Perhaps most notable of the group’s acts is 2012’s ‘A Punk Prayer’, in which five band members besieged the altar of the Cathedral of Christ the Saviour in Moscow and performed a mock-prayer version of Ave Maria, which urged the Virgin Mary to become a feminist and help the girls oust Putin.
During the performance, as in most of their acts, band members wore neon-coloured knit balaclavas that almost entirely covered their faces. This distinctive uniform serves a dual purpose. First, it keeps the girls safe from Russian law enforcement, who typically consider the band’s performances to be illegal. Second, it creates a recognisable and jarring image that transcends each individual member of the band. The message is one of unity; achieved via the group’s creation of a collectively owned, occasionally pom-pommed face for feminism across Russia, which any one of us can don for a day, or a lifetime.
The punk and alternative scene is also arguably more diverse than America’s suite of pop princesses, particularly with regard to queer voices. Feminism is incomplete without concerted discussion regarding what it truly means to be a woman. Queer “punkas” (as girl band Kenickie refer to fellow punk musicians) answer this question with vigour and fury.
In a deliciously queer take on The Kooks’ ‘Lola’, seventies post-punk outfit The Raincoats topple binary perceptions of gender as they tell a lilting love story between a cis woman and a trans woman, asserting nonchalantly that girls will be boys, and boys will be girls.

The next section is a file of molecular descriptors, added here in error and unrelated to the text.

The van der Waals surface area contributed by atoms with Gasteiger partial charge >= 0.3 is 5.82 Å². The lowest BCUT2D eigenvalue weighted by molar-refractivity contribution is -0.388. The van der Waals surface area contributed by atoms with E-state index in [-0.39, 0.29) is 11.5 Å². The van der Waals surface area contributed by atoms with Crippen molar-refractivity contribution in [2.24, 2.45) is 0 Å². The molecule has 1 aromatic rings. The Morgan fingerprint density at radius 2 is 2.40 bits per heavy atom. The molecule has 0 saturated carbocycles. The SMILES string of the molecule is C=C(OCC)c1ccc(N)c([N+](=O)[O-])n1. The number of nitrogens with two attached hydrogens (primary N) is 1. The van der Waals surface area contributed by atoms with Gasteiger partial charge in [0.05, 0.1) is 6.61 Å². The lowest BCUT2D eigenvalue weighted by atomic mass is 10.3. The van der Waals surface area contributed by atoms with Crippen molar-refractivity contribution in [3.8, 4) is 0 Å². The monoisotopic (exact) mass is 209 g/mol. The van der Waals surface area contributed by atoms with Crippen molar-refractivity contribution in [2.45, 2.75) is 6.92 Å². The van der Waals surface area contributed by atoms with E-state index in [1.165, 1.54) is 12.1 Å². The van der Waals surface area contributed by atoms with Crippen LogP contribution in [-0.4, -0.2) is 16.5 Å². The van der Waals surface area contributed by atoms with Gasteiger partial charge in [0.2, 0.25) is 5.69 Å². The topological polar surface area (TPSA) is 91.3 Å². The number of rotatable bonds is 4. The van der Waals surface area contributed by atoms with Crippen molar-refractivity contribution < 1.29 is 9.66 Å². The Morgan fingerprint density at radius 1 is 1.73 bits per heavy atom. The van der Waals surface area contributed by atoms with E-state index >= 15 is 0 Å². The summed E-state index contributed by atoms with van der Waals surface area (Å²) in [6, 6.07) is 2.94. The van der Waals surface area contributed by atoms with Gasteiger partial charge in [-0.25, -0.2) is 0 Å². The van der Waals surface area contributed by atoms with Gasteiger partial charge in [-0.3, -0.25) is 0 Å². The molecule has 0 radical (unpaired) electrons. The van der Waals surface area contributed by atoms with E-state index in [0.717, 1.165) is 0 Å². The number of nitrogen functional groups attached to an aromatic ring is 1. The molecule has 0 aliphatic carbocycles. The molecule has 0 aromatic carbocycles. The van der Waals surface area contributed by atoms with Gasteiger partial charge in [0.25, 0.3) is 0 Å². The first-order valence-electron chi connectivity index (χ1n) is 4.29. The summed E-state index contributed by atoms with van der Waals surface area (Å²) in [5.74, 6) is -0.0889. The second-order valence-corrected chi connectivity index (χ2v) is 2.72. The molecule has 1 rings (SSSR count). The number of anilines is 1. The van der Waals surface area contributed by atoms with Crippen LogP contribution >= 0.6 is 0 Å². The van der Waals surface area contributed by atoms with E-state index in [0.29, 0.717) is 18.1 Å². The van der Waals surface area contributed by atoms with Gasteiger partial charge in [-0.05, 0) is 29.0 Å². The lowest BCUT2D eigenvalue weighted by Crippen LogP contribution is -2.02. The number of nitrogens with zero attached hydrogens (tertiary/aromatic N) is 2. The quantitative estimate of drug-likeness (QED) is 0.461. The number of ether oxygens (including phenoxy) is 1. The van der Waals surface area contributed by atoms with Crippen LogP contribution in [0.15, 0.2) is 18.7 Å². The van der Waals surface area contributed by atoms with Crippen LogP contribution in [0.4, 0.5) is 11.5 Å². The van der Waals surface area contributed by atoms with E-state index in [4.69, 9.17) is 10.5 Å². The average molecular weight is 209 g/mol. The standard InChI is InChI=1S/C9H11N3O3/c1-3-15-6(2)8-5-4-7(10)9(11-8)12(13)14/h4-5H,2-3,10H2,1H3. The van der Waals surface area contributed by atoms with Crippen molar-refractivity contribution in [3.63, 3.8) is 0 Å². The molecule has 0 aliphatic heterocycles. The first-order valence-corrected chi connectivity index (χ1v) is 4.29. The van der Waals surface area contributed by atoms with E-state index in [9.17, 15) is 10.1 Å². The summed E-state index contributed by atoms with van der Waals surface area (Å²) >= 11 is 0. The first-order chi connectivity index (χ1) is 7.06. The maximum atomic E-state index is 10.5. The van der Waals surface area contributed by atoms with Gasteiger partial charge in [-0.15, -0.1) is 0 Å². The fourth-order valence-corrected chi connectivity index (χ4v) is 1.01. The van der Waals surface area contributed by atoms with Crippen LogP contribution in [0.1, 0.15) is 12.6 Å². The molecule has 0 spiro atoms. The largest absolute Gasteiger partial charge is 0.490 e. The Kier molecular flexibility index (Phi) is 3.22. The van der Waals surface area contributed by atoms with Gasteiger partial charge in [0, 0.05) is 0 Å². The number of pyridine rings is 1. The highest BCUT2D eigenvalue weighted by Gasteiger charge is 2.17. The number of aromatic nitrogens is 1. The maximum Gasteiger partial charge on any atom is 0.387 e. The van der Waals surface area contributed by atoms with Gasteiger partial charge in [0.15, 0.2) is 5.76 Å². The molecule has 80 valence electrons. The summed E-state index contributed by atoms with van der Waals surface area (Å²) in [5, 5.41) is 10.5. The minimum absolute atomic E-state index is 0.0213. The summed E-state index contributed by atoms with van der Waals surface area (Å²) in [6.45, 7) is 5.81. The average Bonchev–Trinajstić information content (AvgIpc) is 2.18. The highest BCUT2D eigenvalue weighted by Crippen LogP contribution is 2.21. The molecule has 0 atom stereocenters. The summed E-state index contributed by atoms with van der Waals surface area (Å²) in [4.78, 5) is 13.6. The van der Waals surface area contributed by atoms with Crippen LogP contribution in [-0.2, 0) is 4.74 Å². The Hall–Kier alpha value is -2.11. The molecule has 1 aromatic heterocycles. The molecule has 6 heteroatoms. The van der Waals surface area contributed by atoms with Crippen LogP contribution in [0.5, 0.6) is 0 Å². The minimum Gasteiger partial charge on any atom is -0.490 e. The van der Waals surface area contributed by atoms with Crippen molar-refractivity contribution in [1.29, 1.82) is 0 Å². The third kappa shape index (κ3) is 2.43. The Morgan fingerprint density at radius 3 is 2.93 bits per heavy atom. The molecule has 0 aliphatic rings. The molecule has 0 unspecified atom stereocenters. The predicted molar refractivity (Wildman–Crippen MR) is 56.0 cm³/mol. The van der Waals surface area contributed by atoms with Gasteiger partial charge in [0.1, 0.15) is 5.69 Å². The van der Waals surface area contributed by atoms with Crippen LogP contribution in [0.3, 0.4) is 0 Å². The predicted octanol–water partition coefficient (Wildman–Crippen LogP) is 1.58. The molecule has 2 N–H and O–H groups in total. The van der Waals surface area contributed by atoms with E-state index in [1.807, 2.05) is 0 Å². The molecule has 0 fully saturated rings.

In ‘Man Enough to Be a Woman’, trans artist Jayne County lionises ‘scandalous’ womanhood and queerness in opposition to the stifling ‘mask of masculinity’ which society demands of AMAB people. County’s bravery in the seventies and eighties, performing as America’s first openly trans punk rocker, signalled to a worldwide audience that their definition of womanhood was about to change.
The Spook School’s ‘Burn Masculinity’ picks up where County left off, dissecting misogyny in a more contemporary tone from an underrepresented transmasculine perspective. Lead singer Nye Todd recognises squarely that he has inherited a privilege that [he] should be aware of, before urging his audience repeatedly to burn masculinity, as the title of the song suggests.
The punk movement defines women fluidly: more so than by outdated and artificially constructed gender norms, all of us are connected through aggressive vulnerability in our war on oppression.
Punk achieves something for our movement that mainstream music cannot: it provides a constant challenge to the feminist ‘norm’. Punk reconstructs the image of a feminist – transforming her from manicured Glamazon to red-eyed miscreant. Punk encourages us to think in terms of the collective, rather than the individual. Punk allows our movement to be shaped and altered by gender-diverse voices who have been excluded from feminist rhetoric for far too long.
In the 2017 documentary Queercore: How to Punk a Revolution, performance artist Penny Arcade reminds us that “losers, freaks, and deviants started this movement”. The alternative feminist musicians of today – rebel girls, screaming females, and punk witches alike – make it quite clear that we also intend to finish it.